Mitt Romney at a campaign event at St. Anselm College in Manchester, N.H. (John Moore / Getty Images )
MANCHESTER, N.H. -- When it comes to a host of major domestic issues in the 2012 presidential campaign, a wide chasm separates President Obama from his presumed Republican challenger, Mitt Romney. That's less true when it comes to foreign policy, especially the war in Afghanistan, where both candidates now favor a drawdown of American troops by the end of 2014.
That doesn't mean that the two campaigns can't find grounds for debate. That became apparent again Monday when they traded barbs on an issue that is surely not going to determine the votes of many Americans: how often the president speaks to the American people about progress in the war.
In general, foreign policy is considered one of Obama’s strong suits in the race, and has not been a major focus of the Republican campaign. To the extent that it has, Romney has criticized the president over his policies toward Iran (too friendly) and Israel (not friendly enough).
Answering questions from the crowd at an outdoor appearance at St. Anselm College in Manchester, Romney and his running mate, Rep. Paul Ryan, were asked about Afghanistan -- a topic that has received little attention by either side in the race. The question itself, from a man in a Veterans of Foreign Wars cap, was among the most pointed the two GOP hopefuls faced from the friendly crowd, and underlined the frustration many Americans feel about the 11-year-old war, especially after last week's shooting of three American soldiers by an Afghan recruit.
Saying his grandson was being deployed to Afghanistan in 45 days, the man said: "I want to know what you guys are going to do about Afghanistan. We've got those characters over there shooting our guys, and our guys are coming home in body bags. So when you guys take over in Washington, what are you going to do about this damn mess in Afghanistan?"
Romney went first, repeating charges he has made before that Obama has failed to express a clear mission in Afghanistan and to keep the American people informed. At one time, Romney had been critical of the president for setting a timetable for getting American troops out of Afghanistan, but he now has adopted a similar policy.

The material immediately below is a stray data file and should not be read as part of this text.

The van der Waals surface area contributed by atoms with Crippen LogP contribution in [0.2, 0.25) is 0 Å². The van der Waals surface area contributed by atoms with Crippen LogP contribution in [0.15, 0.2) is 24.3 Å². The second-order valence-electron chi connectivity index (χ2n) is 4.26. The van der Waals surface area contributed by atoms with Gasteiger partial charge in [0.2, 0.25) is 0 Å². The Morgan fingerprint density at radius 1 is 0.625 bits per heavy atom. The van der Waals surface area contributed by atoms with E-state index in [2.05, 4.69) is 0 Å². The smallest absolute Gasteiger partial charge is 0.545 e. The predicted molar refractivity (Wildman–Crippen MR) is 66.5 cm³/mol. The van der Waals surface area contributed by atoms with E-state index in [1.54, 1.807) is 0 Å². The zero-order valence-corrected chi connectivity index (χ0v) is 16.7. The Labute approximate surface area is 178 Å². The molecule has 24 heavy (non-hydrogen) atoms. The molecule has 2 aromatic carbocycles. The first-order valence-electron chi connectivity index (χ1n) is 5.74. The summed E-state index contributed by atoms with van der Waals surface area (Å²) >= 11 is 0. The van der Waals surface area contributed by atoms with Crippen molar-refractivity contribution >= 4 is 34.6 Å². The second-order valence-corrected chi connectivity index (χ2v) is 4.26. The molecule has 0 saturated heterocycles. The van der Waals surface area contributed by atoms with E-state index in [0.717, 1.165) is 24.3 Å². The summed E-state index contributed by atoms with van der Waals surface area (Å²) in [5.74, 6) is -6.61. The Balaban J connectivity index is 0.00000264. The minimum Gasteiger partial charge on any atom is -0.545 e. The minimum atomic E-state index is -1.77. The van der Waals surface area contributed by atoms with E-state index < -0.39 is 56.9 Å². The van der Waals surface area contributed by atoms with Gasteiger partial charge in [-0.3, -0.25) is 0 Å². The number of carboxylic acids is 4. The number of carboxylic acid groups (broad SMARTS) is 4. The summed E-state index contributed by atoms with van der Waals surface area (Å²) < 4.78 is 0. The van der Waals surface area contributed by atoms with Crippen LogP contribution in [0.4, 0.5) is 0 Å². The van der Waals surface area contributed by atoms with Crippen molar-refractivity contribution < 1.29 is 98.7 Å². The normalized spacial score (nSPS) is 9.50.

"When our men and women are in harm's way, I expect the president of the United States to address the nation on a regular basis and explain what's happening, and why they're there, what the mission is, what its purpose is, how we'll know when it's completed," he said. "Other presidents have done this. We haven't heard this president do this. This is something he ought to do time and time again."
Continuing, he said, "I can tell you this: When I become commander in chief, if I'm so lucky, I will address the American people about these issues, and with regards to Afghanistan, I will do everything in my power to transition from our military to their military as soon as possible, bring our men and women home and do so in a way consistent with our mission, which is to keep Afghanistan from being overrun by a new enemy that would allow Afghanistan to be a launching point for terror again like it was on 9/11."
The remarks were similar to those he made in a recent speech to the VFW in Reno, during which he also said that, as president, his goal would be "to complete a successful transition to Afghan security forces by the end of 2014."
His remarks on Monday prompted an immediate and somewhat snarky response from the Obama campaign.
"Asked in New Hampshire about his plan to bring our troops home from Afghanistan, Mitt Romney’s response was that he’d address the American public more often if elected," Obama campaign spokeswoman Lis Smith said in an emailed statement. "That’s simply not enough from someone running to be Commander-in-Chief. The truth is that Romney has refused to put forth a plan for what he would do in Afghanistan. If he does have some secret plan, he owes it to our men and women in uniform to tell them."
Ryan, following Romney, was somewhat more pointed in his criticism of Obama, suggesting that the president has put politics ahead of national security.
"The point that Mitt was making that I think needs to be punctuated is, the president, in my opinion, has made decisions that are more political in nature than military in nature," he said. "We want them to fulfill the mission in the safest way possible. and that, to me means, you make decisions based on what's right for the country, for our national security, and let our men and women serving in the armed forces do their job in the safest possible way -- period, end of story, elections notwithstanding."
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